Water disinfection has been considered one of the greatest inventions of the 20th century. Chlorine is arguably the most prominent water disinfectant, originally used in 1850’s London to combat the spread of cholera. Its use soon spread throughout developed nations and is now one of the most popular disinfection methods in the United States.
Although the ability to disinfect water is certainly a privilege, it also brings a new form of contamination. Chemical reactions between organic matter in the water and disinfectants produce other chemicals like trihalomethanes and haloacetic acids, which can be harmful to health. These are known as disinfection byproducts or DBPs. In total, there are an estimated 600 disinfection byproducts that can be found in chlorinated drinking water.
Many of these DBPs are considered possible human carcinogens. The World Health Organization has developed regulations for these chemicals in order to monitor contamination levels that may be affecting public health.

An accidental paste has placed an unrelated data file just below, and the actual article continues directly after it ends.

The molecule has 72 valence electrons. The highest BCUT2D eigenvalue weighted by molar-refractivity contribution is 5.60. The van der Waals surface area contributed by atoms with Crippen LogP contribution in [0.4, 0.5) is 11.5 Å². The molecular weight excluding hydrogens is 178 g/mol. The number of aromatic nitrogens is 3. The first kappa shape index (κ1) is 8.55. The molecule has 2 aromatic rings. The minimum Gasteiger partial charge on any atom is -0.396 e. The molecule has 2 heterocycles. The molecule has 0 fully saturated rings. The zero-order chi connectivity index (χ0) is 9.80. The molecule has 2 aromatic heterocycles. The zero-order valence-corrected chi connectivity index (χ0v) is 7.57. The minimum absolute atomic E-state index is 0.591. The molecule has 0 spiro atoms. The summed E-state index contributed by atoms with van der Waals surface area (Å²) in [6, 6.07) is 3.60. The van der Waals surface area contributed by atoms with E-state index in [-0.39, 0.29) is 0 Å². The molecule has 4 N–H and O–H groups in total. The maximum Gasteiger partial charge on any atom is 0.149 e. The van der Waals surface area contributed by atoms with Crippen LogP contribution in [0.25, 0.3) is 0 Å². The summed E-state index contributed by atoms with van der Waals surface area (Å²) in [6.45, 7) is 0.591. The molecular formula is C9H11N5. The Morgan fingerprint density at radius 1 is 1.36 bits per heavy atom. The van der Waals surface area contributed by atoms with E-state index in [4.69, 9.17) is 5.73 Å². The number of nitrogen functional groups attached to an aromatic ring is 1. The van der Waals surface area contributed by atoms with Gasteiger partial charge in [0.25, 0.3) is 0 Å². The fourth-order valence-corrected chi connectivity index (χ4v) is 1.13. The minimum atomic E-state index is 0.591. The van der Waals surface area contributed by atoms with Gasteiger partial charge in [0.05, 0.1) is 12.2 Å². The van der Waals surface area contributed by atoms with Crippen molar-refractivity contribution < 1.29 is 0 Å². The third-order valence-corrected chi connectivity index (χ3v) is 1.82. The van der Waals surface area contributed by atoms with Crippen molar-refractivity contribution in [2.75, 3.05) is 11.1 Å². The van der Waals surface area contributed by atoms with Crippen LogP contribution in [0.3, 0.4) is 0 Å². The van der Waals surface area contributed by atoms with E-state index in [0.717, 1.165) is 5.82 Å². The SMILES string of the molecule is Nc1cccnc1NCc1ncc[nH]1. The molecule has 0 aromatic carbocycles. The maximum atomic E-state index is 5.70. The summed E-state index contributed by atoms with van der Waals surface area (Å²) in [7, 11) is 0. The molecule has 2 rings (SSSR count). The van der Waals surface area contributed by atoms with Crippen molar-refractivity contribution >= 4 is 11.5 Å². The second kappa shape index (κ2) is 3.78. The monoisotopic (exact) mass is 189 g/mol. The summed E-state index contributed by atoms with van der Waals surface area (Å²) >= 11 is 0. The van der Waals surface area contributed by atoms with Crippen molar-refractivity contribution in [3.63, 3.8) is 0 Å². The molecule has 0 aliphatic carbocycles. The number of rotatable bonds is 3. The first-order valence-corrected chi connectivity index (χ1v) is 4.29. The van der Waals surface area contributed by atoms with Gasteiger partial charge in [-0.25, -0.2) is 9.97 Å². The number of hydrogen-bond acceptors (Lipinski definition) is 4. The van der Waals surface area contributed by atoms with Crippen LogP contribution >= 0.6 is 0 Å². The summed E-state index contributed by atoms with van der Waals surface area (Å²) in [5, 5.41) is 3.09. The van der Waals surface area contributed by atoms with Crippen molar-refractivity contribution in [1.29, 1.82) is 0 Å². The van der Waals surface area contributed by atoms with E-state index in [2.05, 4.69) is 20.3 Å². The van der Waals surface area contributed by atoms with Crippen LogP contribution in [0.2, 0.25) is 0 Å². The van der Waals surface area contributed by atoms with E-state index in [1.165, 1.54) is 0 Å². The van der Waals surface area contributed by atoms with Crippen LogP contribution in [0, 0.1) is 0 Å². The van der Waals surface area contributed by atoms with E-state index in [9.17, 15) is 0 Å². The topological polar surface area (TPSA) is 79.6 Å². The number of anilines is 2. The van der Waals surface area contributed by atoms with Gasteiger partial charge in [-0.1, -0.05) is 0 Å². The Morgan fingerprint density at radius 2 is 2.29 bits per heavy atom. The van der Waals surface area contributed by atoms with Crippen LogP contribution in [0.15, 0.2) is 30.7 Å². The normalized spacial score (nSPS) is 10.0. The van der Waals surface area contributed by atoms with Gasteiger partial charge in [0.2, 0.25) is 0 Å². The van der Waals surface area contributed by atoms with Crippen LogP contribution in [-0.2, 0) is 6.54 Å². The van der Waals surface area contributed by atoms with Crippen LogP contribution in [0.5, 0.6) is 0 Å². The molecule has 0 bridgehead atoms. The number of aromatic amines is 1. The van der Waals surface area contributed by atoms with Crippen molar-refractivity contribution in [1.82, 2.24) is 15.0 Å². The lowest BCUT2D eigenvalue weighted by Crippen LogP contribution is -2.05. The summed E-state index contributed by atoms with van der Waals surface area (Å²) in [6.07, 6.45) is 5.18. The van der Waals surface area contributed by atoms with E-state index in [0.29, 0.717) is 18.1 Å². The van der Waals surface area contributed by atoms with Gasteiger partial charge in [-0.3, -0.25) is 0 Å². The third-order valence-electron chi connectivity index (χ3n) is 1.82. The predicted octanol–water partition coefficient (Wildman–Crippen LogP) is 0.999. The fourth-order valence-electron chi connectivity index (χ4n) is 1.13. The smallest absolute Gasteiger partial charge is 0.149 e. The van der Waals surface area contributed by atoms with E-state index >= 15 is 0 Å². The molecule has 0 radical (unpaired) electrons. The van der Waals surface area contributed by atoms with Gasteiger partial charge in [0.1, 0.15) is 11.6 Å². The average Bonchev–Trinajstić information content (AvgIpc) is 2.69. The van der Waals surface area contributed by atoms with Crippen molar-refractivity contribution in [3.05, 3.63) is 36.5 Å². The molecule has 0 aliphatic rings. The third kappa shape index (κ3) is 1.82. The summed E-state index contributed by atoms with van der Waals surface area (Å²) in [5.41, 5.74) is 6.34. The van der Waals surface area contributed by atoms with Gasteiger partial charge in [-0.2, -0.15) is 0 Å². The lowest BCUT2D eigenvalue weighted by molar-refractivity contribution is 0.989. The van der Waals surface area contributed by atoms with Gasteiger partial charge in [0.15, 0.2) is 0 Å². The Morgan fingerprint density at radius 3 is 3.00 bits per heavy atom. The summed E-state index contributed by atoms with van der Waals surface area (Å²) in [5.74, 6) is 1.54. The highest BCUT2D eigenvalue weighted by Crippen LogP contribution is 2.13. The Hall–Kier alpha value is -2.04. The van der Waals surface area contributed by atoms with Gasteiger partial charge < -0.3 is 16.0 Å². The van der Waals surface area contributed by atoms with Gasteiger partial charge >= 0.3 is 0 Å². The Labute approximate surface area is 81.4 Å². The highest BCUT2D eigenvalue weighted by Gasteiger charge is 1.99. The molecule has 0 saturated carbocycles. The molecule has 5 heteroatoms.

In 1945, fluoride was first added to drinking water in some parts of the United States to help combat tooth decay. By the early 1960s, the U.S. Public Health Service was advocating for all public water supplies to be treated with fluoride for this reason. Even after several decades, the health benefits and risks are highly disputed. Despite this, 3 in 4 people are drinking fluoridated water in the U.S. today.
Although fluoride is tied to improved oral health, its consumption is also associated with bone diseases, thyroid and brain malfunction, and certain forms of cancer. There seems to be only a faint distinction between useful and unhealthy levels of fluoride use. The EPA has capped levels of fluoridation at 4mg/L. Aside from water, fluoride can also be found in a number of toothpaste and food sources, which may attribute to higher levels of exposure. When it comes to treating drinking water with fluoride, it seems that less is more.